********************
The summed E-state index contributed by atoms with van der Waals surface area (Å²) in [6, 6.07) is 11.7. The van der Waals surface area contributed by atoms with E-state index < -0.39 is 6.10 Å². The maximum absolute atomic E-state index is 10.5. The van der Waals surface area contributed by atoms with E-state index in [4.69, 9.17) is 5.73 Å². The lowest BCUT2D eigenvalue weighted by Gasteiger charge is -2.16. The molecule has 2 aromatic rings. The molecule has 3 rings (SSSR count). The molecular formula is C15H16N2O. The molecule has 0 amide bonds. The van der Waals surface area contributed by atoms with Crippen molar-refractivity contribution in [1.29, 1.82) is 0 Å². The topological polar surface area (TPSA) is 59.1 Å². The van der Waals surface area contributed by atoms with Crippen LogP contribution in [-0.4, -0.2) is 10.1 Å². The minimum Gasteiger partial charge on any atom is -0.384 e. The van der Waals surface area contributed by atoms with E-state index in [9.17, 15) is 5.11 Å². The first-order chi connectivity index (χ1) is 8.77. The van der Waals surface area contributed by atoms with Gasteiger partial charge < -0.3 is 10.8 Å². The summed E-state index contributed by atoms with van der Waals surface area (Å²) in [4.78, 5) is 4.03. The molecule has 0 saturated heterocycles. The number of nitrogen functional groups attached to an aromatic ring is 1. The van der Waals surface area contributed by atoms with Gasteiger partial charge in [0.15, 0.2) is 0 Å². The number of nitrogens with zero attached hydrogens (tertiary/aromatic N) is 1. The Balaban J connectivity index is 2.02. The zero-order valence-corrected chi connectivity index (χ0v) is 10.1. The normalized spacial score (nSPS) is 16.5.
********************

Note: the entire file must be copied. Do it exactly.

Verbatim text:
The summed E-state index contributed by atoms with van der Waals surface area (Å²) in [6, 6.07) is 11.7. The van der Waals surface area contributed by atoms with E-state index < -0.39 is 6.10 Å². The maximum absolute atomic E-state index is 10.5. The van der Waals surface area contributed by atoms with E-state index in [4.69, 9.17) is 5.73 Å². The lowest BCUT2D eigenvalue weighted by Gasteiger charge is -2.16. The molecule has 2 aromatic rings. The molecule has 3 rings (SSSR count). The molecular formula is C15H16N2O. The molecule has 0 amide bonds. The van der Waals surface area contributed by atoms with Crippen molar-refractivity contribution in [1.29, 1.82) is 0 Å². The topological polar surface area (TPSA) is 59.1 Å². The van der Waals surface area contributed by atoms with Crippen LogP contribution in [-0.4, -0.2) is 10.1 Å². The minimum Gasteiger partial charge on any atom is -0.384 e. The van der Waals surface area contributed by atoms with E-state index in [9.17, 15) is 5.11 Å². The first-order chi connectivity index (χ1) is 8.77. The van der Waals surface area contributed by atoms with Gasteiger partial charge < -0.3 is 10.8 Å². The summed E-state index contributed by atoms with van der Waals surface area (Å²) in [4.78, 5) is 4.03. The molecule has 0 saturated heterocycles. The number of nitrogen functional groups attached to an aromatic ring is 1. The van der Waals surface area contributed by atoms with Gasteiger partial charge in [0.15, 0.2) is 0 Å². The number of nitrogens with zero attached hydrogens (tertiary/aromatic N) is 1. The Balaban J connectivity index is 2.02. The zero-order valence-corrected chi connectivity index (χ0v) is 10.1. The normalized spacial score (nSPS) is 16.5.